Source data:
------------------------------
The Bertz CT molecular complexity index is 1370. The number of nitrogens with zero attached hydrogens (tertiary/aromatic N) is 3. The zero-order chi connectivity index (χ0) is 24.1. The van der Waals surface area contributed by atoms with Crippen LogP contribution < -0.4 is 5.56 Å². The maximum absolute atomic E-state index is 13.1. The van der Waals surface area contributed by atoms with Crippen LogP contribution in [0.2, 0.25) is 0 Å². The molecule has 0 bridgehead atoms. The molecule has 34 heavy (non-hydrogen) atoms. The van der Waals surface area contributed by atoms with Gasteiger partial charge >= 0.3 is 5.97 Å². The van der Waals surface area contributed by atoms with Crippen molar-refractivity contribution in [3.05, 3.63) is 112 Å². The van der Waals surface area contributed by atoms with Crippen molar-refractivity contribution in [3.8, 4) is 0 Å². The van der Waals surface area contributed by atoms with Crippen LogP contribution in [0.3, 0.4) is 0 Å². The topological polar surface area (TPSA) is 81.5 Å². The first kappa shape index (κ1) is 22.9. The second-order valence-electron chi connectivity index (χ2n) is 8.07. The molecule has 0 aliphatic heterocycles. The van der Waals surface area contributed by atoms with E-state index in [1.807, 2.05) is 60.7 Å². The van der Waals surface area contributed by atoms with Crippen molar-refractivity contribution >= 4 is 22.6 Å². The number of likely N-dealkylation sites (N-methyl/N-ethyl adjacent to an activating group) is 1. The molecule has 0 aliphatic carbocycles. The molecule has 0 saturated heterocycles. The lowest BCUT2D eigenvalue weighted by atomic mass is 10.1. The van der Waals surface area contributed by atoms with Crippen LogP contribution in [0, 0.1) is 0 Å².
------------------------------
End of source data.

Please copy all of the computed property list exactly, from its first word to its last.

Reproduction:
The Bertz CT molecular complexity index is 1370. The number of nitrogens with zero attached hydrogens (tertiary/aromatic N) is 3. The zero-order chi connectivity index (χ0) is 24.1. The van der Waals surface area contributed by atoms with Crippen LogP contribution < -0.4 is 5.56 Å². The maximum absolute atomic E-state index is 13.1. The van der Waals surface area contributed by atoms with Crippen LogP contribution in [0.2, 0.25) is 0 Å². The molecule has 0 bridgehead atoms. The molecule has 34 heavy (non-hydrogen) atoms. The van der Waals surface area contributed by atoms with Gasteiger partial charge >= 0.3 is 5.97 Å². The van der Waals surface area contributed by atoms with Crippen molar-refractivity contribution in [3.05, 3.63) is 112 Å². The van der Waals surface area contributed by atoms with Crippen molar-refractivity contribution in [3.8, 4) is 0 Å². The van der Waals surface area contributed by atoms with Crippen LogP contribution in [0.3, 0.4) is 0 Å². The topological polar surface area (TPSA) is 81.5 Å². The first kappa shape index (κ1) is 22.9. The second-order valence-electron chi connectivity index (χ2n) is 8.07. The molecule has 0 aliphatic heterocycles. The van der Waals surface area contributed by atoms with E-state index in [1.807, 2.05) is 60.7 Å². The van der Waals surface area contributed by atoms with Crippen molar-refractivity contribution >= 4 is 22.6 Å². The number of likely N-dealkylation sites (N-methyl/N-ethyl adjacent to an activating group) is 1. The molecule has 0 aliphatic carbocycles. The molecule has 0 saturated heterocycles. The lowest BCUT2D eigenvalue weighted by atomic mass is 10.1. The van der Waals surface area contributed by atoms with Crippen LogP contribution in [0, 0.1) is 0 Å².